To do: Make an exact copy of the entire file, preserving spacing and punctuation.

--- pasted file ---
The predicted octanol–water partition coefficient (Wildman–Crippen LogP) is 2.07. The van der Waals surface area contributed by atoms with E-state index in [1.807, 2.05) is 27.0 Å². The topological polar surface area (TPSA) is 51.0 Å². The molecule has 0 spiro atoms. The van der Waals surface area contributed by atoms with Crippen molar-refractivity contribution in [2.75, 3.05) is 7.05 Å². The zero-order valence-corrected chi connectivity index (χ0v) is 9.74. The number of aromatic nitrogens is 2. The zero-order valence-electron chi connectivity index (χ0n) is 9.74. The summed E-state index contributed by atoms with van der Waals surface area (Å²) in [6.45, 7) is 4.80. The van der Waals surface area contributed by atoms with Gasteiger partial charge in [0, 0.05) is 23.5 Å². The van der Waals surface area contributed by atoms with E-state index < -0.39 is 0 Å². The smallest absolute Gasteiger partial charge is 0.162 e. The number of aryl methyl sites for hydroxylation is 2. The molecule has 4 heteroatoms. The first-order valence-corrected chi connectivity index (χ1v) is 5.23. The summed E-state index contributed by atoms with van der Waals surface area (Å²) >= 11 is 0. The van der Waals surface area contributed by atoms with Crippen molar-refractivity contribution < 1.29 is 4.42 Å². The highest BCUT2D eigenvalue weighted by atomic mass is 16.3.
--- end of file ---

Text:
The predicted octanol–water partition coefficient (Wildman–Crippen LogP) is 2.07. The van der Waals surface area contributed by atoms with E-state index in [1.807, 2.05) is 27.0 Å². The topological polar surface area (TPSA) is 51.0 Å². The molecule has 0 spiro atoms. The van der Waals surface area contributed by atoms with Crippen molar-refractivity contribution in [2.75, 3.05) is 7.05 Å². The zero-order valence-corrected chi connectivity index (χ0v) is 9.74. The number of aromatic nitrogens is 2. The zero-order valence-electron chi connectivity index (χ0n) is 9.74. The summed E-state index contributed by atoms with van der Waals surface area (Å²) in [6.45, 7) is 4.80. The van der Waals surface area contributed by atoms with Gasteiger partial charge in [0, 0.05) is 23.5 Å². The van der Waals surface area contributed by atoms with E-state index < -0.39 is 0 Å². The smallest absolute Gasteiger partial charge is 0.162 e. The number of aryl methyl sites for hydroxylation is 2. The molecule has 4 heteroatoms. The first-order valence-corrected chi connectivity index (χ1v) is 5.23. The summed E-state index contributed by atoms with van der Waals surface area (Å²) >= 11 is 0. The van der Waals surface area contributed by atoms with Crippen molar-refractivity contribution < 1.29 is 4.42 Å². The highest BCUT2D eigenvalue weighted by atomic mass is 16.3.